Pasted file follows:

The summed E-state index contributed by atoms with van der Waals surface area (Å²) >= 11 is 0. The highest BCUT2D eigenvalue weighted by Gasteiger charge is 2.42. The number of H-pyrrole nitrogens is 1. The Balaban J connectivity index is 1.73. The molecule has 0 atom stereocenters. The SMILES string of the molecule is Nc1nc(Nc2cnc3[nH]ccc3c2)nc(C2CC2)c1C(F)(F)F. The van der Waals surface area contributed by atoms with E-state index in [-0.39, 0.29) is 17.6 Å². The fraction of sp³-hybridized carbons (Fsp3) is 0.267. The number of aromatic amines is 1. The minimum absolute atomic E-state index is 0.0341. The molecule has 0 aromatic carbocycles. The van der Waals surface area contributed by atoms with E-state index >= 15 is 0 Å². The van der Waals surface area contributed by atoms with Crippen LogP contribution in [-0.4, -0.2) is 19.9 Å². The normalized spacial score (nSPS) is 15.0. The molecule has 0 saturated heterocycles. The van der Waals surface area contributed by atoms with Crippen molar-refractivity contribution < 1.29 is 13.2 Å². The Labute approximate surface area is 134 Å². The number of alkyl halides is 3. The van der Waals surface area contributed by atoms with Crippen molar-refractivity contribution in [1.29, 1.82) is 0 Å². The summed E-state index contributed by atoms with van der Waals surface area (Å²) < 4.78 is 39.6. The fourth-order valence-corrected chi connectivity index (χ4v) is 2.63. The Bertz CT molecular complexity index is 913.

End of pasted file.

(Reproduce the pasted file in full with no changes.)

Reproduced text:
The summed E-state index contributed by atoms with van der Waals surface area (Å²) >= 11 is 0. The highest BCUT2D eigenvalue weighted by Gasteiger charge is 2.42. The number of H-pyrrole nitrogens is 1. The Balaban J connectivity index is 1.73. The molecule has 0 atom stereocenters. The SMILES string of the molecule is Nc1nc(Nc2cnc3[nH]ccc3c2)nc(C2CC2)c1C(F)(F)F. The van der Waals surface area contributed by atoms with E-state index in [-0.39, 0.29) is 17.6 Å². The fraction of sp³-hybridized carbons (Fsp3) is 0.267. The number of aromatic amines is 1. The minimum absolute atomic E-state index is 0.0341. The molecule has 0 aromatic carbocycles. The van der Waals surface area contributed by atoms with E-state index >= 15 is 0 Å². The van der Waals surface area contributed by atoms with Crippen LogP contribution in [-0.4, -0.2) is 19.9 Å². The normalized spacial score (nSPS) is 15.0. The molecule has 0 saturated heterocycles. The van der Waals surface area contributed by atoms with Crippen molar-refractivity contribution < 1.29 is 13.2 Å². The Labute approximate surface area is 134 Å². The number of alkyl halides is 3. The van der Waals surface area contributed by atoms with Crippen molar-refractivity contribution in [1.29, 1.82) is 0 Å². The summed E-state index contributed by atoms with van der Waals surface area (Å²) < 4.78 is 39.6. The fourth-order valence-corrected chi connectivity index (χ4v) is 2.63. The Bertz CT molecular complexity index is 913.